troth

[ trawth, trohth ]
/ trɔθ, troʊθ /

noun

faithfulness, fidelity, or loyalty: by my troth.
truth or verity: in troth.
one's word or promise, especially in engaging oneself to marry.

Origin of troth

1125–75; Middle English trowthe, trouthe, variant of treuthe, Old English trēowth. See truth
Related formstroth·less, adjective
Dictionary.com Unabridged Based on the Random House Unabridged Dictionary, © Random House, Inc. 2019

Examples from the Web for troth

British Dictionary definitions for troth

troth

/ (trəʊθ) /

noun archaic

a pledge or oath of fidelity, esp a betrothal
truth (esp in the phrase in troth)
loyalty; fidelity

Word Origin for troth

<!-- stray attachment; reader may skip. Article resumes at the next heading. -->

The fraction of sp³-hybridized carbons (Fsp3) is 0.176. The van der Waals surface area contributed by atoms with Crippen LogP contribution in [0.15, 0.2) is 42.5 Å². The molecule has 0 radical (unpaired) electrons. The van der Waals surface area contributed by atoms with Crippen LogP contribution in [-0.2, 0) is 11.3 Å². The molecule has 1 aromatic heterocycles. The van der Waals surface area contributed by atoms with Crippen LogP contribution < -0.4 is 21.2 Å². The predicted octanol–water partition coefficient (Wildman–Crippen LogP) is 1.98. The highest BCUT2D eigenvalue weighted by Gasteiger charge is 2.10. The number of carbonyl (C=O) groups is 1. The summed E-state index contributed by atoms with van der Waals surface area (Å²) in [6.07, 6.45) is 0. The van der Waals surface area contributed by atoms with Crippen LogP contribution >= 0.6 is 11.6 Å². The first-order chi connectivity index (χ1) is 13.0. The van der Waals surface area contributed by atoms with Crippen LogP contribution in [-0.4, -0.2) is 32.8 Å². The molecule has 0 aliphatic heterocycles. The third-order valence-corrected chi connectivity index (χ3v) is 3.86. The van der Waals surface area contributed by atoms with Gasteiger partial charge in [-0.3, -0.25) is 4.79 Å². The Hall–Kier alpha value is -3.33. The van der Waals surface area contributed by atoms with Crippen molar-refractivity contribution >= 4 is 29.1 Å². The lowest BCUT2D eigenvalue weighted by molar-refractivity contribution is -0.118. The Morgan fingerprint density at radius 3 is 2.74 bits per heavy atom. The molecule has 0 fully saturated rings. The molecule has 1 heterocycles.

Old English trēowth; related to Old High German gitriuwida loyalty; see truth
Collins English Dictionary - Complete & Unabridged 2012 Digital Edition © William Collins Sons & Co. Ltd. 1979, 1986 © HarperCollins Publishers 1998, 2000, 2003, 2005, 2006, 2007, 2009, 2012

Word Origin and History for troth

troth


n.

late 12c., from a phonetic variant of Old English treowð "faithfulness, truth" (see truth). Restricted to Midlands and Northern England dialect after 16c., and to certain archaic phrases (e.g. plight one's troth). Cf. also betroth.

Online Etymology Dictionary, © 2010 Douglas Harper